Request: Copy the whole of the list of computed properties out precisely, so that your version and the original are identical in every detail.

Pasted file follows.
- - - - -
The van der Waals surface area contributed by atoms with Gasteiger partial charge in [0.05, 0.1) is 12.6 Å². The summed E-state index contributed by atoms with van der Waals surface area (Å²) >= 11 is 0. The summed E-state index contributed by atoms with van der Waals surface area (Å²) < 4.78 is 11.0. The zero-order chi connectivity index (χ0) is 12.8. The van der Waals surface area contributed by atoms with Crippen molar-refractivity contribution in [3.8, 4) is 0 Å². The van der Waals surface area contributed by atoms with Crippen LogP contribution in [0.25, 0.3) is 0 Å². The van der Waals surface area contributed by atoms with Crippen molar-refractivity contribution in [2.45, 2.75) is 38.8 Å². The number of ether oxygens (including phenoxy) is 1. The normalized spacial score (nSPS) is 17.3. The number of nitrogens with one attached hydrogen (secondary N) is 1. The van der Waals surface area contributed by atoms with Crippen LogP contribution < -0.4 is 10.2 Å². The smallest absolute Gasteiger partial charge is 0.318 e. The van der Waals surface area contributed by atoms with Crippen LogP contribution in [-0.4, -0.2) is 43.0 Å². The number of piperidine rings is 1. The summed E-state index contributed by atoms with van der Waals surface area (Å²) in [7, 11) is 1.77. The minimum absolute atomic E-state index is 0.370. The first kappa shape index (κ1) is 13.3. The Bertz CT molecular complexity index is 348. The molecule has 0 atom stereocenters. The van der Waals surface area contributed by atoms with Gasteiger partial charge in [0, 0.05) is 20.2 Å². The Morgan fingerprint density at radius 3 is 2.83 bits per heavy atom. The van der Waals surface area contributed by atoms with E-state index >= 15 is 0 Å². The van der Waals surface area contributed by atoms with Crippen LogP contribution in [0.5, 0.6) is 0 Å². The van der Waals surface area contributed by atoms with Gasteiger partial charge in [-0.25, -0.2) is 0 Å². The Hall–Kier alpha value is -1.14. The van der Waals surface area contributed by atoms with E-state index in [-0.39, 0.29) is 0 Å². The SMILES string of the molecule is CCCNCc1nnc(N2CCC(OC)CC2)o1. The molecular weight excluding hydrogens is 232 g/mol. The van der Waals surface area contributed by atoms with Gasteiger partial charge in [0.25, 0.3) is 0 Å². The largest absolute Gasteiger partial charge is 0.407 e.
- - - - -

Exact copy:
The van der Waals surface area contributed by atoms with Gasteiger partial charge in [0.05, 0.1) is 12.6 Å². The summed E-state index contributed by atoms with van der Waals surface area (Å²) >= 11 is 0. The summed E-state index contributed by atoms with van der Waals surface area (Å²) < 4.78 is 11.0. The zero-order chi connectivity index (χ0) is 12.8. The van der Waals surface area contributed by atoms with Crippen molar-refractivity contribution in [3.8, 4) is 0 Å². The van der Waals surface area contributed by atoms with Crippen LogP contribution in [0.25, 0.3) is 0 Å². The van der Waals surface area contributed by atoms with Crippen molar-refractivity contribution in [2.45, 2.75) is 38.8 Å². The number of ether oxygens (including phenoxy) is 1. The normalized spacial score (nSPS) is 17.3. The number of nitrogens with one attached hydrogen (secondary N) is 1. The van der Waals surface area contributed by atoms with Crippen LogP contribution < -0.4 is 10.2 Å². The smallest absolute Gasteiger partial charge is 0.318 e. The van der Waals surface area contributed by atoms with Crippen LogP contribution in [-0.4, -0.2) is 43.0 Å². The number of piperidine rings is 1. The summed E-state index contributed by atoms with van der Waals surface area (Å²) in [7, 11) is 1.77. The minimum absolute atomic E-state index is 0.370. The first kappa shape index (κ1) is 13.3. The Bertz CT molecular complexity index is 348. The molecule has 0 atom stereocenters. The van der Waals surface area contributed by atoms with Gasteiger partial charge in [0, 0.05) is 20.2 Å². The Morgan fingerprint density at radius 3 is 2.83 bits per heavy atom. The van der Waals surface area contributed by atoms with E-state index >= 15 is 0 Å². The van der Waals surface area contributed by atoms with Crippen LogP contribution in [0.5, 0.6) is 0 Å². The van der Waals surface area contributed by atoms with Gasteiger partial charge in [-0.25, -0.2) is 0 Å². The Hall–Kier alpha value is -1.14. The van der Waals surface area contributed by atoms with E-state index in [-0.39, 0.29) is 0 Å². The SMILES string of the molecule is CCCNCc1nnc(N2CCC(OC)CC2)o1. The molecular weight excluding hydrogens is 232 g/mol. The van der Waals surface area contributed by atoms with Gasteiger partial charge in [0.25, 0.3) is 0 Å². The largest absolute Gasteiger partial charge is 0.407 e.